from the time of Cyrus the Great (559 BCE) through three other
dynasties with more or less continuity: the Seleucid (remnant of
Alexander the Great). Parthian, and Sassanian. The Persians
shared and competed with Rome for the domination of the
Mediterranean and western Asian world, including at times parts
of India.
While the Sassanian Empire focused its military efforts
on keeping the barbarians from Central Asia out of their greatly
extended northern borders, another barbarian force, in 637 CE,
entered from the south: the Arabs, who were armed with zeal
from a new and vibrant religion, Islam, as well as their Bedouin
zeal for loot and rapine. The Sassanian empire, which had taxed
its peasantry into penury to support their military burden, crumbled under the Arab assault.
Within the next few centuries, Iran was completely subdued and both forced and seduced into accepting the new reliPublished by BYU ScholarsArchive, 2001
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gion, along with its language and writing system. Arab cultural
imperialism was a mighty vehicle; most of the civilizations it
conquered, from Egypt through all of North Africa, succumbed to
Arabic and Arabization. Persia did not. [Levi]
Arabic was learned and used by the host of literati
employed by the Muslim powers, but Persian went underground,
where it was transformed and enriched by Arabic vocabulary and
writing system, to emerge three centuries after the conquest as
Modern Farsi. English went through a similar transformation
under the Norman French occupation, with the same result: a
language capable of wonders in poetry and prose.
By the 10th century, a new group of conquerors appeared
on the scene: the Seljuks, the first of the Turkic tribes out of
Central Asia to move west and seize power. (The Ottoman Turks
were the last of these waves, and they succeeded in creating an
empire that lasted from the 16th to the 20th century CE.)
The Seljuks dominated eastern Iran, but were themselves
seduced by Islam and by Persian culture, which was just beginning to recover from its Arab-inflicted disaster. Persian was now
spoken again in public, and was apparently adopted by the
Seljuks. One sultan took on the task of patronizing Persian
literati; he supported the effort of researching and producing a
history of the Persian people and their kings. In a court competition, one winning poet was assigned the task of recreating the
history of the Persian Kings, for which he was promised one gold
piece for every rhyming couplet that he produced.
This poet was Ferdowsi, an educated but impoverished
land owner from Tus, in north-eastern Iran. Ferdowsi took on the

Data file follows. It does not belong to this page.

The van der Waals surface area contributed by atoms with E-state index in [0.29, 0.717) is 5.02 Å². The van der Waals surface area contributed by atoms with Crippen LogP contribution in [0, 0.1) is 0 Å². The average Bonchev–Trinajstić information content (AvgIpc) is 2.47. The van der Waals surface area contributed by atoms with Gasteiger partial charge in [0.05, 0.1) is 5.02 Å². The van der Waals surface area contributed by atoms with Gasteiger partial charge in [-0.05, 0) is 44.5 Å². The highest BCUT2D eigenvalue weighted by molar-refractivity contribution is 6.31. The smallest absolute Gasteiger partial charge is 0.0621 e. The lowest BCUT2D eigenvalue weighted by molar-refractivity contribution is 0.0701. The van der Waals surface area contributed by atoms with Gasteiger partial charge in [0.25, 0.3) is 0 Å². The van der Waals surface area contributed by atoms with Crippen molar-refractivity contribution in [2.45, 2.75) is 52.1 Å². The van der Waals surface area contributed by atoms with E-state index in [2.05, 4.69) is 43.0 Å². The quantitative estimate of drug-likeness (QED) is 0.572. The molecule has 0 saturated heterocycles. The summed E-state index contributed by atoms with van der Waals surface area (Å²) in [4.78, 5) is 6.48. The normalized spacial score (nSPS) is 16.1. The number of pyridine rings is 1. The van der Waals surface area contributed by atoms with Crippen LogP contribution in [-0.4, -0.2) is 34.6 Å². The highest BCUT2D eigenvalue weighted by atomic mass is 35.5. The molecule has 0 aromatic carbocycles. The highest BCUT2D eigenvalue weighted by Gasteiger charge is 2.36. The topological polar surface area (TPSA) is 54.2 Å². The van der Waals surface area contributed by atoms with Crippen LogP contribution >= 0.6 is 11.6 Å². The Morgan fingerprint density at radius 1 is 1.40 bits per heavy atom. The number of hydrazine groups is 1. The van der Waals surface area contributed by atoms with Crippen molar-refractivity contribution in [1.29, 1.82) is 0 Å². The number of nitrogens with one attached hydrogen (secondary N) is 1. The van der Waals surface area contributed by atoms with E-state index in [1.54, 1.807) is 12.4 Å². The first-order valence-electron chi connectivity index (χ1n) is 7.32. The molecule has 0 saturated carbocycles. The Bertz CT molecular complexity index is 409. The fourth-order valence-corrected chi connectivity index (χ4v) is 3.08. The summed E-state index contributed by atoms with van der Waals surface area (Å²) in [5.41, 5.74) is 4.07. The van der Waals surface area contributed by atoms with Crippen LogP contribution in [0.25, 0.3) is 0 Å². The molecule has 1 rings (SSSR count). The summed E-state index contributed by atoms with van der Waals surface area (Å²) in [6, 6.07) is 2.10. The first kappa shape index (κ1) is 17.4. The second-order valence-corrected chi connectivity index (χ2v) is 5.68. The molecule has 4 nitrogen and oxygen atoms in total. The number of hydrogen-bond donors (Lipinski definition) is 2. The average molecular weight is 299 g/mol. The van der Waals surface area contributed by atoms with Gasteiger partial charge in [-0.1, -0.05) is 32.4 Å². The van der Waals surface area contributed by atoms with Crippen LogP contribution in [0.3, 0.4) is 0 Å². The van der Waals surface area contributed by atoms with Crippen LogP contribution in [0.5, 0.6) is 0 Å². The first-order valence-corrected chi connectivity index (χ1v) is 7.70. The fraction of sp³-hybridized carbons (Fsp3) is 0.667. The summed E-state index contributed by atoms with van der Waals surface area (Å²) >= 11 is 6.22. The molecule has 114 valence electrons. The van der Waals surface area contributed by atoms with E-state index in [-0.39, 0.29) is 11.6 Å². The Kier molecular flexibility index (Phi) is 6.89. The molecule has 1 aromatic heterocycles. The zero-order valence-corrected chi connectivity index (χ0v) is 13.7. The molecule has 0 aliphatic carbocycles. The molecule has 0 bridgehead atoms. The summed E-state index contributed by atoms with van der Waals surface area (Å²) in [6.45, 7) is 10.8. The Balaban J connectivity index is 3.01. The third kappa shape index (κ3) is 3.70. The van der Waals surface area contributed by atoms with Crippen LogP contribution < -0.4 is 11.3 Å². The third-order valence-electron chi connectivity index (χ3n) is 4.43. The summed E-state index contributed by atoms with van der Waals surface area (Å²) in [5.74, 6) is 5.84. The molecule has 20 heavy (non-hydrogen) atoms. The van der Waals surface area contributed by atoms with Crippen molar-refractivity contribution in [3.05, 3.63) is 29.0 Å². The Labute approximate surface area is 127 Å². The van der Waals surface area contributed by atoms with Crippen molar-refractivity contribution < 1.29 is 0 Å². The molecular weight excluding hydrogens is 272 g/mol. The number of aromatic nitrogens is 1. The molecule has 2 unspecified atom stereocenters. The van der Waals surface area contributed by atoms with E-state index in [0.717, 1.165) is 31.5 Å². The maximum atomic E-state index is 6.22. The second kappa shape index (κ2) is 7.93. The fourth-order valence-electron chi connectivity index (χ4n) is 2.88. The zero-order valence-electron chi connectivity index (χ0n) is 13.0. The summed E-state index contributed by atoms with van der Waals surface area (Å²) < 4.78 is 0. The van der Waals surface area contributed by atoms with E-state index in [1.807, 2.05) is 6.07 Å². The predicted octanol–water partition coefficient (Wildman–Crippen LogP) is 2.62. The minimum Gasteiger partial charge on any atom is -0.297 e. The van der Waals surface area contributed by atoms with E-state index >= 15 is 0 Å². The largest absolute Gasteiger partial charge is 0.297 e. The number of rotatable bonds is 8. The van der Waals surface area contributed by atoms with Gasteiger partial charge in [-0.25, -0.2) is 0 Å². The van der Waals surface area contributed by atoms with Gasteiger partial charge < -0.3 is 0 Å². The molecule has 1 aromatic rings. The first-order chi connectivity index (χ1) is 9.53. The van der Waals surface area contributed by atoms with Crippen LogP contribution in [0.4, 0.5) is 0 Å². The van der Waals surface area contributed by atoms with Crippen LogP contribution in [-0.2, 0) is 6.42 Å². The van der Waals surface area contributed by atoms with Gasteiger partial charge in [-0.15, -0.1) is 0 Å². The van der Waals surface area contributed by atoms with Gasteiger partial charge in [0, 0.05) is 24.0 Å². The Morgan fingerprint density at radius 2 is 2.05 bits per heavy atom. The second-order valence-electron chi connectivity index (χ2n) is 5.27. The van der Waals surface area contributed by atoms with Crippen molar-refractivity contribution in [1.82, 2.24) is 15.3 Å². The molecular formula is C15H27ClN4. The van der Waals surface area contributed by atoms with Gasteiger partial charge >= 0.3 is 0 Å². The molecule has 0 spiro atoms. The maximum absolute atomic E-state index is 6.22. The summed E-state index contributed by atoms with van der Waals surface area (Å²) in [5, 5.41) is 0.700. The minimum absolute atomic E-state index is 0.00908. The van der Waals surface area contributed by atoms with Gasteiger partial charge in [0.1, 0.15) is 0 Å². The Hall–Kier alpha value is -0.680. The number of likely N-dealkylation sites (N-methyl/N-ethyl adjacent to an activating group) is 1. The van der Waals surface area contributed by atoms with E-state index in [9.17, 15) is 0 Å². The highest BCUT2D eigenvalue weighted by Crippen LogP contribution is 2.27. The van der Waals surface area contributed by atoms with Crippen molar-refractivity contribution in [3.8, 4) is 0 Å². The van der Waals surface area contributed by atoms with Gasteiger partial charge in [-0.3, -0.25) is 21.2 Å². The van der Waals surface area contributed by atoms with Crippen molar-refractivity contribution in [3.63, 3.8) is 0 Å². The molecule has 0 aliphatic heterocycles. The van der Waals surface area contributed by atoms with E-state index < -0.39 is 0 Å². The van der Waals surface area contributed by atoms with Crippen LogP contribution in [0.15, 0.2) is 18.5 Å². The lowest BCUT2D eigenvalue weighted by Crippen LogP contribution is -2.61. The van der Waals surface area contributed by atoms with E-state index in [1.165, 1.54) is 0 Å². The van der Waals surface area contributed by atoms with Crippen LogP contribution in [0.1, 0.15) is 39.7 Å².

task, and at the end of 30 years, it was complete. He produced a
masterpiece of 30,000 rhyming couplets, a poem that traced
Iran's history from the creation of the world to the Arab conquest,
at which point it stops—a not-too subtle snub illustrating the elite
Persian opinion of Arabs. Although Islam could never be overtly
attacked, the old religion, Zoroastrianism, was honored in the
spirit of this work.
That Ferdowsi accomplished his intent: to resurrect
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Persian national identity, is evident in the work's history. The
Shahnameh became the treasure of every great private library in
Iran, where an elegantly illustrated and illuminated manuscript
became the family's treasure. In a humbler way, it became the
favorite story of every Persian village visited by an itinerant story
teller. [Arnberry: 47] It traveled by sea and land, and was taken
up by story tellers in Russia, and was liberally borrowed from by
later Persian poets and the poets of the European romances several centuries later. Good stories travel (as do good jokes that circumnavigate the globe on the Internet).
Today, even after an assault by resurgent Islam in the
hands of the Ayatollah Khomeini, the Shahnameh is still alive and
well in Iran, still doing its subversive best to remind Persians who
they are. Radio Tehran begins each morning with recitations
from the Shahnameh, accompanied by a drum beat, to which
Iranians do their morning setting-up exercises.
Even more fascinating is a semi-religious (ostensibly
Shiite Islamic) fraternity favored and supported by the merchant
class, called the Zur Khaneh (House of Power), in which the
members perform feats of strength to the recitation of the
Shahnameh and a drum beat.
The athletes wear elaborate leather trousers adapted from
one of the heroes of the Shahnameh: the blacksmith Kava, who
led the first commoner revolt against an unjust king. Kava wore
such leather trousers and used his leather apron as a war standard.
The Work Itself
The Shahnameh recounts the history of Iran, beginning
with the creation of the world and the introduction of the arts of
civilization (fire, cooking, metallurgy, law) and ends with the
Arab conquest. The work is not precisely chronological, but
there is a general movement through time. Some of the characters live for hundreds of years (as do some of the characters in the
Bible), but most have normal life spans. There are many shahs
who come and go, as well as heroes and villains, who also come
and go. The only lasting image is that of Iran itself, and a suePublished by BYU ScholarsArchive, 2001
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cession of sunrises and sunsets, no two ever exactly alike, yet
illustrative of the passage of time.
Father Time, a Saturn-like image, is a reminder of the
tragedy of death and loss, yet the next sunrise comes, bringing